The current demonstration in the capital Khartoum tells strongly of how Sudan’s crisis is tied to chronic poverty that has almost erased the purchasing power of millions of its population. Once considered the breadbasket of the Arab region, it is an irony today that the Sudanese are taking to the street to demand reduction in the price of bread.
Recognizing the protracted nature of the humanitarian need in the country, and the linkage to poverty and lack of resilience the Government of Sudan and many national systems, have been focused on linking humanitarian assistance to development intervention. Perhaps the dominance of the humanitarian architecture in addressing the protracted nature; development challenges, in Sudan is a driver of the conflictual relationship between national authorities and international humanitarian footprint.
Casting doubts on the impact and intentions of these organizations and personnel, on several occasions, the Sudanese authorities have expelled international humanitarian workers and organizations from the country. Following one of these cases in 2008, the international community launched advocacy claiming that the lives of 3 million Sudanese dependent on humanitarian aid were at risk, unconvinced, the Sudanese authorities went ahead and expelled thirteen NGOs.
Seven months after the expulsion the African Arguments new media released the article: “Politics of Aid in Darfur: The NGO Expulsions Seven Months On” where Sudanese blogger Ahmed Hassan argued that `claims that without these 13 agencies, food aid deliveries for 700,000 people are jeopardized, water pumps could run dry and rust, refugee schools could close, vital medicines could run out, pregnant women could lack prenatal care did not materialize.’
‘If these claims were said with a certain degree of accuracy’ says Hassan, `we should be talking now about the death of around one million people in Darfur because of lack of food and other basic services that were solely and exclusively provided by these 13 aid agencies who manage over 60% of the total humanitarian aid funds to Darfur, as the media kept telling us….but…’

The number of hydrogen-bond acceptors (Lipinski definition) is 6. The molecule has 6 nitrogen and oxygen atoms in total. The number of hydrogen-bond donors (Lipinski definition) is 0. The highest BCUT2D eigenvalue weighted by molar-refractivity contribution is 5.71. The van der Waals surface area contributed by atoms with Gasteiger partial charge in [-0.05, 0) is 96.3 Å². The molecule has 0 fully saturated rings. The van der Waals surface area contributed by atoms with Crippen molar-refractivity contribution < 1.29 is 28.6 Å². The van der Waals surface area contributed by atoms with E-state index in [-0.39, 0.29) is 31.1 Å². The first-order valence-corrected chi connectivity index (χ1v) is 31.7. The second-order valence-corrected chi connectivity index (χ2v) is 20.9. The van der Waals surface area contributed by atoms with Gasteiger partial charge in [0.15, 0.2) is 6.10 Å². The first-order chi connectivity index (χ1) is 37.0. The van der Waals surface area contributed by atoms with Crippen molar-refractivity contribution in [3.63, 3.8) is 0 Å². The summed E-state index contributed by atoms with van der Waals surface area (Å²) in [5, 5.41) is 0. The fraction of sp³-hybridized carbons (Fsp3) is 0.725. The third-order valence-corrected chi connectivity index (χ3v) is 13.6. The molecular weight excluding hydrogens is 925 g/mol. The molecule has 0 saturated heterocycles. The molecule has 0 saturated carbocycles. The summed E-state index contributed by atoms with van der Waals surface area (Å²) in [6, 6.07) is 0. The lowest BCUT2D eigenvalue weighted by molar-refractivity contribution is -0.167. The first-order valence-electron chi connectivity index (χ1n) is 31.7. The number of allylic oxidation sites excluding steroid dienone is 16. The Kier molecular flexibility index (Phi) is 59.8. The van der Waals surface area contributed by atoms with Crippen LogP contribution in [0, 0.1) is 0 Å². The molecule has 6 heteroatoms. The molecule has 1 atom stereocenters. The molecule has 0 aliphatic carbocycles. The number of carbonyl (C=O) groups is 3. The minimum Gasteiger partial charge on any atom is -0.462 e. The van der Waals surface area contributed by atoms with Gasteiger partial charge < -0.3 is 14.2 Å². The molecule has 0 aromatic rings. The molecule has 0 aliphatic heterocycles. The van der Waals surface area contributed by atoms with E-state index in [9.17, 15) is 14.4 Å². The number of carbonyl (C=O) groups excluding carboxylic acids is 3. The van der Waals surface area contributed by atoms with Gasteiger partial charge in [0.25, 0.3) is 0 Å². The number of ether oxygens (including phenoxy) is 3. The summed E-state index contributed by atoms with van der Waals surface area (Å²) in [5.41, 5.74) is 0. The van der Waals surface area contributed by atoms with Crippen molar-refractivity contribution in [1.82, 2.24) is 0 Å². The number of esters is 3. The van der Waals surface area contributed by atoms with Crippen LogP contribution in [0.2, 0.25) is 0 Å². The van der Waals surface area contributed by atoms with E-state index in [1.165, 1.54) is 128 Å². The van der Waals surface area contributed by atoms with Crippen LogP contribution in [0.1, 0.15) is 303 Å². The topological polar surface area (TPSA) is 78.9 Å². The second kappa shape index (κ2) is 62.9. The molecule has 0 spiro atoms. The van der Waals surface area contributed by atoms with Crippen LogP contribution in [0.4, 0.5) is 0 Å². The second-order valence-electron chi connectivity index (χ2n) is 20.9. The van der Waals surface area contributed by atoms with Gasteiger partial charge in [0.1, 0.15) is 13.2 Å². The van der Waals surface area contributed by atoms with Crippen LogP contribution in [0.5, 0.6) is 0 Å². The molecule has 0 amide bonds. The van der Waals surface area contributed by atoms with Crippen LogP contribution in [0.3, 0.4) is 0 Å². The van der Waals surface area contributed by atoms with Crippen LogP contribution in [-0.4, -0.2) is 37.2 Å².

The dominance of the humanitarian narrative and presence in Sudan, like many of the countries in Africa that have been on the radar of protracted humanitarian footprints, clouds the fact that the country has also been the target of protracted natural resource exploitation from some of the same countries that have provided assistance. According to aid organizations, oil activities in the unstable region of southern Sudan fueled conflict between Khartoum and rebels. Aid organization Ecos reported in 2010 that `12,000 people were killed or died of starvation, exhaustion or disease directly linked to the conflict between 1997 and 2003 in the area where Lundin Oil was active.’
Despite the country’s doubts on the intentions and impacts of humanitarian assistance and presence in the country, Sudan has had the international humanitarian presence for over 30 years. In recent years, the country has been taking major steps in the right direction to bridge the gap between humanitarian response and building the resilience of its people. According to the Global Humanitarian Overview for 2019: `The situation in Sudan has evolved significantly in recent years, with a clear aim of the Government to shift towards peace and development programming. The collective outcomes framework that connects humanitarian and development programmes is a current focus of both the Government and the international community.’
The 2019 overview also urged `the international community to invest more efforts and resources in life-changing as well as life-saving activities and durable solutions. Collective outcomes – around livelihoods, social services, the environment, and governance – also provide an effective framework for the Government and the international community to engage so the balance can shift towards achieving sustainable development goals.’
This is the right way to go. What Sudan’s protracted humanitarian context needs is leadership that dares to present a vision and master plan on how to end it. 20+ years appealing for humanitarian assistance is a long time, especially in a country as proud as Sudan is. The Government national authorities and people of Sudan are demonstrating this leadership.